Tuesday, May 10, 2022

NCAA clarifies compensation rules but is crackdown likely?

In this March 18, 2015, file photo, the NCAA logo is displayed at center court as work continues at The Consol Energy Center in Pittsburgh, for the NCAA college basketball tournament.

In this March 18, 2015, file photo, the NCAA logo is displayed at center court as work continues at The Consol Energy Center in Pittsburgh, for the NCAA college basketball tournament.


Eleven months after the NCAA lifted most of its restrictions against athletes cashing in on their fame, college sports leaders are trying to send a warning to schools and boosters it believes have crossed a line: There are still rules here and they will be enforced.

But following last year's Supreme Court ruling against the NCAA in an antitrust case, is a crackdown on so-called collectives brokering name, image and likeness deals still likely — or even possible?

“I didn't think (the NCAA) would not try at some point,” said Maddie Salamone, a sports attorney and former Duke lacrosse player. “That's why many attorneys have been kind of giving cautious advice in terms of what is and is not allowed. Especially when it comes to collectives and different NIL deals.”

The NCAA's Division I Board of Directors on Monday approved guidance developed by a group of college sports administrators, clarifying the types of NIL payments and booster involvement that should be considered recruiting violations.

“Specifically, the guidance defines as a booster any third-party entity that promotes an athletics program, assists with recruiting or assists with providing benefits to recruits, enrolled student-athletes or their family members,” the NCAA release said. “The definition could include ‘collectives’ set up to funnel name, image and likeness deals to prospective student-athletes or enrolled student-athletes who might be considering transferring."

The NCAA added a reminder: Recruiting rules bar boosters from recruiting or providing benefits to prospects.

The guidance is effective immediately. NCAA enforcement staff was directed to look for possible violations that might have occurred before May 9, 2022, but "pursue only those actions that clearly are contrary to the published interim policy, including the most severe violations of recruiting rules or payment for athletics performance.”

The NCAA neither changed its rules nor created new ones.

“I don’t think they’re even necessarily clarifying the rules,” said attorney Darren Heitner, who helped craft Florida's NIL law. “My understanding is this is just certain individuals who have made up a working committee deciding that after almost 11 months we want to enforce our rules.”

The rise of booster-funded collectives prompted the board in February to ask the DI Council to review the NCAA's interim NIL policy. The concern among many in college sports has been that payments from collectives are being made to high school recruits and to college athletes in hopes of getting them to transfer to a particular school.

“Some things look very much like pay-for-play,” Salamone said. “There are rules on the books within the NCAA around boosters. The fact that the NCAA has been hesitant to enforce anything I think has emboldened a lot of people around this issue to be a little bit more obvious.”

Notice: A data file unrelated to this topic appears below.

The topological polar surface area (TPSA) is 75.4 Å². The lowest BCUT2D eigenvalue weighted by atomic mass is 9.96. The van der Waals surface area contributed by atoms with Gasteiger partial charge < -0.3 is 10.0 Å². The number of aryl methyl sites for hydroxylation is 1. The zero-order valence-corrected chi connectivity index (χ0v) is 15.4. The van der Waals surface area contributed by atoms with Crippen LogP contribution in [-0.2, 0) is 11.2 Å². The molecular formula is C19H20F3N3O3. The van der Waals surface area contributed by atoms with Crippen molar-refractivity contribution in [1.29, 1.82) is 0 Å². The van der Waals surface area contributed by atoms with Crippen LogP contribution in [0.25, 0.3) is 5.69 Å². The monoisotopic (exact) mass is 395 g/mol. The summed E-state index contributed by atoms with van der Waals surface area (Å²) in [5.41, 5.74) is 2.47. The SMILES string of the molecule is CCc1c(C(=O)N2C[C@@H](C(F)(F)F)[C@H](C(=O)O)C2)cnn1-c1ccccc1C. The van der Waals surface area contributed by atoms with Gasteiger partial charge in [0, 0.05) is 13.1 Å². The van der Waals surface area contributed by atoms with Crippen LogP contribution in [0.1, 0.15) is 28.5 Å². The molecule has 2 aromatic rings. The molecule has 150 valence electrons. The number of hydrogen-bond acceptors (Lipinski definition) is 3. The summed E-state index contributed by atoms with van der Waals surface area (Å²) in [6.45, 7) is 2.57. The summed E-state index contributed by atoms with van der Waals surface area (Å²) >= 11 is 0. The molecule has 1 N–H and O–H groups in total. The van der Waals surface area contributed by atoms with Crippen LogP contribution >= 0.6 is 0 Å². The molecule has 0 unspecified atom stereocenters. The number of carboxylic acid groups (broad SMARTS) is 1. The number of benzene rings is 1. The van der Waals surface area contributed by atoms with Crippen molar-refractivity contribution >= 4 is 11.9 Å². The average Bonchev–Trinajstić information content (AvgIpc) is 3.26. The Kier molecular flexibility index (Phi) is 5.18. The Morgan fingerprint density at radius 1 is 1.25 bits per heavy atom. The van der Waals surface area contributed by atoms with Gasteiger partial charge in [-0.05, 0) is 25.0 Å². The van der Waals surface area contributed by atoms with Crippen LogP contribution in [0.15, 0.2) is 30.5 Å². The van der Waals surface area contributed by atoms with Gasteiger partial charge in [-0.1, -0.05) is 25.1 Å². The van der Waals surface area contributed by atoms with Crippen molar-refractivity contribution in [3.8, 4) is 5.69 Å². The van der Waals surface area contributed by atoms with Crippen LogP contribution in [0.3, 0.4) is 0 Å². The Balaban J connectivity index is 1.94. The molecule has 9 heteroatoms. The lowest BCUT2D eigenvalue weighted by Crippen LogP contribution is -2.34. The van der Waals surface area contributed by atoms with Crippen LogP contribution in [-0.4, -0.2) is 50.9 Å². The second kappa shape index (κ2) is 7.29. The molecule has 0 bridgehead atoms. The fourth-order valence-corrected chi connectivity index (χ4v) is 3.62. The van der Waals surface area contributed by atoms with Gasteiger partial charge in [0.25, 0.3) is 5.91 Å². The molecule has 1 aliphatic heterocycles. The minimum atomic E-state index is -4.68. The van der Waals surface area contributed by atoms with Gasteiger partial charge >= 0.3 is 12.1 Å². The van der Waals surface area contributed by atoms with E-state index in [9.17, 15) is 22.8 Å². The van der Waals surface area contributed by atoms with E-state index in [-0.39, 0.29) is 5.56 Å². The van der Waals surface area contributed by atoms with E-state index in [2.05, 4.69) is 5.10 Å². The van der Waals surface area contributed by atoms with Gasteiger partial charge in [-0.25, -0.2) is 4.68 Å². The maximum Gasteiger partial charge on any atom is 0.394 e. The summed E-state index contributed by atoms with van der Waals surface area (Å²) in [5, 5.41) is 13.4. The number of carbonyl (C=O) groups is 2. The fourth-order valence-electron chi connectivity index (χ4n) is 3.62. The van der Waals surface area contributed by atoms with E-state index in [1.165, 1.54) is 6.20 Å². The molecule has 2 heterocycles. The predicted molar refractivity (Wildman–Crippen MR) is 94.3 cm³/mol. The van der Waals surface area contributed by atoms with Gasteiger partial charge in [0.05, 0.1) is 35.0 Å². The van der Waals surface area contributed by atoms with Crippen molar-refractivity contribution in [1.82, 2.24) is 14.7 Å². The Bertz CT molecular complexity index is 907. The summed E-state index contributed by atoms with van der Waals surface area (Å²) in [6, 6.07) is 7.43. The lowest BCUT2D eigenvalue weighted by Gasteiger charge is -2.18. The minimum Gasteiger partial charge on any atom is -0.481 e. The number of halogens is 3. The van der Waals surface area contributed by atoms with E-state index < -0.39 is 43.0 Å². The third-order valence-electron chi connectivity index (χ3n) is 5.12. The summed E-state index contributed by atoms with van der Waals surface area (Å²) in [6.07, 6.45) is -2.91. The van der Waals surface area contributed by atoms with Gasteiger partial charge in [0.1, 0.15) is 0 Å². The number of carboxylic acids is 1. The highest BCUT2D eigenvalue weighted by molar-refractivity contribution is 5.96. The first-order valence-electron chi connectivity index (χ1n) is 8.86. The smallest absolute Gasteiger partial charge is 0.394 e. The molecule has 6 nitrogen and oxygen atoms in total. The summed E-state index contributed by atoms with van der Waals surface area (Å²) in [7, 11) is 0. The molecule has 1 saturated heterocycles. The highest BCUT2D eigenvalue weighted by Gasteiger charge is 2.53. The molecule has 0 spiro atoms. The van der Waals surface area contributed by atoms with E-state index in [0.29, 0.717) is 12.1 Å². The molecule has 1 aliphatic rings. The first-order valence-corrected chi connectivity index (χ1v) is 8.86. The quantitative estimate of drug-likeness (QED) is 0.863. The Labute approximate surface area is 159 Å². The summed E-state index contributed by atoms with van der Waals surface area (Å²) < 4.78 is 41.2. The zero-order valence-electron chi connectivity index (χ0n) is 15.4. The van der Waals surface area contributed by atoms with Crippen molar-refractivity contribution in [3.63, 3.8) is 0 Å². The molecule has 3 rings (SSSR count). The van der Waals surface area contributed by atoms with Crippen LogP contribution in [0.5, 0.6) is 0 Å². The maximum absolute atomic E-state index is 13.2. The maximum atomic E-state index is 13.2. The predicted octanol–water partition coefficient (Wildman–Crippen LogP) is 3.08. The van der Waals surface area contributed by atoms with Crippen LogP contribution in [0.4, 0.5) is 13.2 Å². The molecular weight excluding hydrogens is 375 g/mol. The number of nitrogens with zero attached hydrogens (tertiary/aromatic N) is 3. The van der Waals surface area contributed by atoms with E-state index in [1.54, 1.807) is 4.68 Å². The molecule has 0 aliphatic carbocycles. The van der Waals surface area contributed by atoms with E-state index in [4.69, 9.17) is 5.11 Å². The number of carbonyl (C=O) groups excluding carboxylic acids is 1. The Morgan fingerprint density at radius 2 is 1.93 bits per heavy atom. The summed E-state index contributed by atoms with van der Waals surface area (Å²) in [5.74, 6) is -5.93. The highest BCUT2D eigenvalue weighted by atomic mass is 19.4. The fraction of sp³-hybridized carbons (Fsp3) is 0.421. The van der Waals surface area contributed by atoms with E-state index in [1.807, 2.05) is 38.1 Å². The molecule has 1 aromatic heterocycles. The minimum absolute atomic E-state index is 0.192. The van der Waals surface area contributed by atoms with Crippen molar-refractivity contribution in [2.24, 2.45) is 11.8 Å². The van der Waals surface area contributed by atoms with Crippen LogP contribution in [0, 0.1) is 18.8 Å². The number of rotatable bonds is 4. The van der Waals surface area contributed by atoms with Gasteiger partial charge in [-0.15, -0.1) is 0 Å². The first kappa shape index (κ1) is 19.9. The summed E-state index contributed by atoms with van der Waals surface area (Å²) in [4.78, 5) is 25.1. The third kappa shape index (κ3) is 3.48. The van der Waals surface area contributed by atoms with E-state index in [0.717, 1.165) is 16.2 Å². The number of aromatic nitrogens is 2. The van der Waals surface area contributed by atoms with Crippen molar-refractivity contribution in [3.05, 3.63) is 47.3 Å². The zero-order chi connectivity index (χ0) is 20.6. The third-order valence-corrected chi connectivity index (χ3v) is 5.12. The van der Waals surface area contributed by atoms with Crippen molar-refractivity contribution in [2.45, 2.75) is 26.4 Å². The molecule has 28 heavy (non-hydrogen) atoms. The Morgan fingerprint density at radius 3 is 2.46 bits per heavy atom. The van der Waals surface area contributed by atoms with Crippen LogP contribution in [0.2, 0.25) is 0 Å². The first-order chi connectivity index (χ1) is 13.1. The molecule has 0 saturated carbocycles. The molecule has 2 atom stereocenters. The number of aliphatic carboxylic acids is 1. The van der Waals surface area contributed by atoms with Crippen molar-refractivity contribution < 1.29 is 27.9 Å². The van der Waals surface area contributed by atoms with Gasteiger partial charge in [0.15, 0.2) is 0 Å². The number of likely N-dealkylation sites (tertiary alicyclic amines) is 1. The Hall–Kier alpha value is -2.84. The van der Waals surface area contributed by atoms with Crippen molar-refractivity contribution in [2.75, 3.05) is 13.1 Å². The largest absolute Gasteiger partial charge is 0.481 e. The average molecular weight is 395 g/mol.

Last year, the NCAA removed its longstanding ban against athletes earning money from sponsorship and endorsements deals. What remained in place, however, were three pillars of the NCAA's amateur athlete model:

— Athletes could not be paid solely for playing their sport;

— Compensation could not be used to lure an athlete to a particular school;

— Financial arrangements must have some type quid pro quo agreement in which the athlete was being paid for services provided, like a social media post or appearance.

The NCAA did not ban boosters from being involved in NIL activity. However, without detailed NCAA rules and with state-level NIL laws differing across the country, it left both schools and the association struggling to determine what activities were impermissible.

Some state laws also prohibit boosters from engaging with recruits, but there has been little appetite for enforcement of those laws.

Should the NCAA start targeting some collectives it could trigger a new round of lawsuits against the association.

Mit Winter, a sports attorney in Kansas City, Missouri, said NCAA enforcement of these rules is not a clear-cut antitrust violation.

"So the question is, under antitrust law, is the rule that’s being enforced reasonable?" Winter said. “And from my reading of everything, the rule that they’re going to be enforcing is the rule that says boosters and other third parties like collectives cannot pay athletes in return for a commitment to a school.”

Heitner advises several collectives and businesses that have made NIL deals with college athletes. He said he has stressed to clients from the start to wait until athletes are at the school of their choice before getting involved.

“I don’t think it’s a collective issue,” he added. “I think it’s just a matter of the NCAA saying, ‘Hey, we’ve always been of the position that boosters cannot influence decision making of athletes, particularly high school athletes who have not yet enrolled at universities.’”

Gabe Feldman, the director of sports law at Tulane, said the NCAA would be best served being forward-looking with its NIL enforcement.